Steranko next took Secret Agent X, ironically enough, to Archie Comics. When they saw his work they wanted to hire him right away, but not for Secret Agent X, but instead to pencil all their covers. But since Archie Comics barely paid anything, and Steranko was working as the Art Director of a big New York ad agency, he was able to turn them down. Next Steranko took Secret Agent X to DC, but DC passed on it and instead offered him a writing job. Again, Steranko passed. So of course, Jim Steranko being Jim Steranko, next went to Paramount Pictures, to pitch Secret Agent X as a cartoon, and Paramount and he reached a deal to make it into a Saturday morning cartoon. (The cartoon was never actually made.)
Riding high on this success, Steranko next went to the offices of Marvel Comics, and went into to see Stan Lee. Stan’s secretary told him that no one sees Stan, but Steranko stuffed his artwork under her arm and said, “Stan will see me.” When the secretary came back from talking to Stan she said that yes, Stan will see him, and they hit it off right away.
Stan told Steranko that the artwork was crude, but that he liked the energy and Stan told Steranko to pick one of the 30 Marvel titles to work on. Steranko told the audience that, “I maybe crazy, but I’m not stupid. I was not going to follow Kirby.” Steranko selected Strange Tales, and the Nick Fury, Agent of S.H.I.E.L.D. stories. At this point Spurlock jokingly let us know that from the time Steranko walked into Tower Comics to the time he walked out of Marvel Comics, was all in one day.
To start at Marvel, Stan had Kirby layout the pages with stick figures, and then Steranko did his pencils over it. Stan wanted to Steranko to draw it like Kirby, and this was how he attempted to see this happen. But, this only lasted so long, because Steranko said having to try to be like someone else was actually causing him physical pain. Whenever Steranko did experiment though, Stan would ask, “Why can’t you do it like Kirby?” This would expand to include doing it like Romita as well.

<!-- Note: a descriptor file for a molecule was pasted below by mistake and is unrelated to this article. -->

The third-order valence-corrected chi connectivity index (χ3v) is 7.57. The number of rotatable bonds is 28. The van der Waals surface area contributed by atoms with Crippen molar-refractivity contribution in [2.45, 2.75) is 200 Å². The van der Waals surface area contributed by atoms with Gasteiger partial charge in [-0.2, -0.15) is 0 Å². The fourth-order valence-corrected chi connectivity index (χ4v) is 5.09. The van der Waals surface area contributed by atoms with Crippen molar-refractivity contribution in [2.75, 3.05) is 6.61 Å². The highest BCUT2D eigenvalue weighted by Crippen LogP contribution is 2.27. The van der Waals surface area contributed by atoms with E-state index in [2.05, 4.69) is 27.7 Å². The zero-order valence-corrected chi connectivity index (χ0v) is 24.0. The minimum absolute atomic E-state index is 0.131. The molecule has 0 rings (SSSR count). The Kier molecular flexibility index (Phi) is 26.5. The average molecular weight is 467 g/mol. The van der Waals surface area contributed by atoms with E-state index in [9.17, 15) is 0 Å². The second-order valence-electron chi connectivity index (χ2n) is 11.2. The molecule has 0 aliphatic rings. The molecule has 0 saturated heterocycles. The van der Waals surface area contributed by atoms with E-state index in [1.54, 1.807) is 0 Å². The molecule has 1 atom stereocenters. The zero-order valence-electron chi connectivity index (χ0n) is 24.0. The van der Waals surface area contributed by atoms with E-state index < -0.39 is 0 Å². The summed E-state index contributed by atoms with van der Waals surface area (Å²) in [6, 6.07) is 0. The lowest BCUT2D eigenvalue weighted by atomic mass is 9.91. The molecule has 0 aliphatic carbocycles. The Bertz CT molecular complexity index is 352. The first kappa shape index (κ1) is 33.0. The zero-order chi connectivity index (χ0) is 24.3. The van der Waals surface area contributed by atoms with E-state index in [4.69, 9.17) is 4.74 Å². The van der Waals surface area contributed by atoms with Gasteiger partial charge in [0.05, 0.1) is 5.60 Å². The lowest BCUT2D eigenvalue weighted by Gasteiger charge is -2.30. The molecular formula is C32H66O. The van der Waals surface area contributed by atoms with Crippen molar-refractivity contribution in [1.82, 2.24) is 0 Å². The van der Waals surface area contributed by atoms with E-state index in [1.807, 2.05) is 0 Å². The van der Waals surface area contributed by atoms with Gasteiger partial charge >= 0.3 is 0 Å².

Steranko said he only did 29 issues at Marvel, but during that time he came up with 150 new narrative techniques, while in his whole career Kirby only created 3.
Steranko said it all came to ahead when he presented Tower of Shadows to Stan, and Stan made many changes. Steranko said he hit the roof. He felt like he was getting paid chump change, and he didn’t need this. Steranko told Stan that if he changed one word or one line of art that he was going to quit. So, Stan threw him out. Steranko said he knows now that Stan did what he should have done, but at the time, he didn’t feel that way. Steranko said about three months later his phone rang, and it was Stan, and after a couple minutes of nervous tension the two just started laughing and Stan asked him to come back.
The panel ended with this, and another ovation for Steranko. I think if the panel had another ten hours, Steranko would have never run out of stories. One can only hope that one day, Steranko will release a complete autobiography.
I want to finish with some advice to anyone going to any comic book conventions in the future, make sure to attend the panels featuring the creative minds from the Golden and Silver Age of Comics. I have never been disappointed with the stories that are told and the insight that these artists bring to the industry. Do not miss out, because sadly the time to hear these great stories is getting shorter and shorter.